One man sat in front of us is certainly Scottish & introduced to us as Oxford United striker Hugh Curran’s dad. He greets us with a friendly smile, as indeed did his son when we got autographs from him at the Manor Ground. He would always have a little chat, ask your name & query if your parents knew where you were if you were at a night game. He had scored in the last England-Scotland game at Wembley in 1971 so he trumped some of his countrymen appearing in the line up today in in both achievement & social graces. Not that Hugh was a shrinking violet on the pitch. My brother-in-law played under him at Banbury United & it is fair to say Pep Guardiola has little to learn from some of Mr Curran’s pre match instructions, one being ‘John, go straight up to the centre half at the start & kick him hard. If he asks why just say it’s  in case you were thinking of  doing the same to me.’ Old school for sure was Hugh, & only at Oxford because of a dodgy knee, but a fantastic player & character, still working as a security guard at the local Park & Ride in Oxford as he approached his seventies. Joe Jordan has never had to do that. Then again, this afternoon’s late substitute Jordan proved to be a miserable git to autograph hunting kids. Unlike Hugh he also never scored at Wembley for Scotland.  11  goals in 52 games suggest image rather than achievement allows the word legend to be mistakenly applied to Jordan, who proved a typical Leeds cheat in winning a penalty during a crucial World Cup qualifier at Anfield against Wales in 1977, handball given against the defender marking him when the handball was actually committed by the man with even less charm than teeth. Maradona does it & is called out everywhere, while Joe’s despicability, appealing for, & celebrating, the wrongly awarded penalty, is largely ignored everywhere but Wales. Puke inducing double standards within British football are not confined to the modern game & messrs Kane, Harry & Maguire, Harry.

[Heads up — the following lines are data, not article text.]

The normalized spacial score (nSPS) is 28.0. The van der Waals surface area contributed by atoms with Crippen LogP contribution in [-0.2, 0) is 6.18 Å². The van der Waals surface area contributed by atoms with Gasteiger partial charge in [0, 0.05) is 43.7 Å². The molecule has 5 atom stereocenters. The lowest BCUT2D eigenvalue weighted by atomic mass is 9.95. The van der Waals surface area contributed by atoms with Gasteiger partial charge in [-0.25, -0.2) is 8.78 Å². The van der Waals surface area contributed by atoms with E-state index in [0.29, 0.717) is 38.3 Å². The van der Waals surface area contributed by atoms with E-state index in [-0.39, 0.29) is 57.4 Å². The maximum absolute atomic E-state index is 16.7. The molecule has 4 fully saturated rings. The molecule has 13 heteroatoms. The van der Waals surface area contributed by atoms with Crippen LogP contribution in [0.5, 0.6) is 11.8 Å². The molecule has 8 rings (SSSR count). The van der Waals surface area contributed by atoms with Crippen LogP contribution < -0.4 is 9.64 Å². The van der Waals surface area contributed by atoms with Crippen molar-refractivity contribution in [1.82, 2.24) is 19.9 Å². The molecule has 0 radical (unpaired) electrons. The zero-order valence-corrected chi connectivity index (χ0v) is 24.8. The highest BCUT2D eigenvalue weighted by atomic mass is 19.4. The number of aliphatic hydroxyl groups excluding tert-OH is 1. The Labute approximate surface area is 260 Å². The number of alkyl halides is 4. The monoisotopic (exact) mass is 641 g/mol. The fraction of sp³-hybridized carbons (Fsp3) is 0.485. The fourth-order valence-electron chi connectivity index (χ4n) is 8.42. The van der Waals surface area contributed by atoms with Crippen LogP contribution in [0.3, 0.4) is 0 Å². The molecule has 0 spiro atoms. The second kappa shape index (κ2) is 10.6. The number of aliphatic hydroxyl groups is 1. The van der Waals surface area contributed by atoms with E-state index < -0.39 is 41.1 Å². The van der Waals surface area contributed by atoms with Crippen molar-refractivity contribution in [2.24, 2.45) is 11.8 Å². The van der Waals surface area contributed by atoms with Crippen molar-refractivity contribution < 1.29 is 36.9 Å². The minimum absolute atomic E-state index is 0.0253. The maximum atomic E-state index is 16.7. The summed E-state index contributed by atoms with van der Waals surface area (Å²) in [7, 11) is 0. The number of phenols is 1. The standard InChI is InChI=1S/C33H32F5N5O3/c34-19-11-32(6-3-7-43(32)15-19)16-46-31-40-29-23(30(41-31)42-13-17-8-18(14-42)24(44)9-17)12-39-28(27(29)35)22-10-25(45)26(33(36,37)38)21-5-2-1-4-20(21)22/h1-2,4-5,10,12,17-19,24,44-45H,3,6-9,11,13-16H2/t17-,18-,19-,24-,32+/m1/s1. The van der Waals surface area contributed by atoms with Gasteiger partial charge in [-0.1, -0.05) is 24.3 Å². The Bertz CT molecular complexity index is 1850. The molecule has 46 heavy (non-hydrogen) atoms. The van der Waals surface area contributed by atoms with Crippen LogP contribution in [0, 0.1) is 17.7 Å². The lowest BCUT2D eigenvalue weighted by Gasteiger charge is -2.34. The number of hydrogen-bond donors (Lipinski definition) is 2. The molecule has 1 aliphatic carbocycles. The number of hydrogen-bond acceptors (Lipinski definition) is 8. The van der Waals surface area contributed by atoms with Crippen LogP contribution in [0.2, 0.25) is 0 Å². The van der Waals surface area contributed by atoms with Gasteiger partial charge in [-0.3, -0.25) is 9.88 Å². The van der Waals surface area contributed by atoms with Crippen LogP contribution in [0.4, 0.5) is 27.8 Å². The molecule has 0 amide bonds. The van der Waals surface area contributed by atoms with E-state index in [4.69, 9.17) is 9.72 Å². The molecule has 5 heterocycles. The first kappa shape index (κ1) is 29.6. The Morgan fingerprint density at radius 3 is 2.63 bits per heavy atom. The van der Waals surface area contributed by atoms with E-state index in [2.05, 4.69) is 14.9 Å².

We are at the opposite end of the stadium from the player’s tunnel but the moment when the teams emerged, to a crescendo of noise, remains a highlight of the day. Both team’s kits were wonderful back then, not a sponsor’s name in sight, just the national badge. Simplicity being genius, England’s kit is plain white socks & plain round, white collarless shirt, with blue shorts. The familiar three lion badge on the shirt ensures they can never be mistaken for anyone else. Sadly Scotland had swapped to the v neck shirt with floppy collars recently returned to favour by most club teams at this juncture. I think Man Utd had started the trend. I’m blaming them anyway. The traditional shirt of old had been equally as beautiful as that of England, with its familiar dark blue alongside white shorts & red socks.  18 months later new boss Don Revie had assumed the reins of England boss & the transformation of our footballers into walking billboards began.

As stated, the YouTube footage says more about the game than I can hope to after 48 years. I am glad I got to see two top Scotland full backs, Sandy Jardine & Danny McGrain, who never plied their trade at clubs south of the border. Two of this Scottish team went on to play for Chelsea, the versatile but injury plagued David Hay & Derek Johnstone, who could play up front but lined up in defence on this day alongside  Man Utd cult figure Jim Six Feet 2 Eyes Of Blue Holton. Johnstone joined Chelsea a decade later, by then sadly overweight & over the hill. He made just one first team appearance in two years. In the England defence alongside Moore was Derby County’s Roy McFarland, a wonderful player who nearly 10 years later I saw playing in the old Division 4, at York, as Player Manager for Bradford City, not needing to break sweat or move around at much more than walking pace so superior was his reading of the game compared to rival players. In fairness he often gave that impression in his pomp at a much higher level. Truly one of the great signings of the Clough/Taylor managerial partnership before it all went sour. I never saw Leeds & England striker Alan Clarke or Man Utd & Scotland’s Lou Macari playing at club level either, excellent footballers both.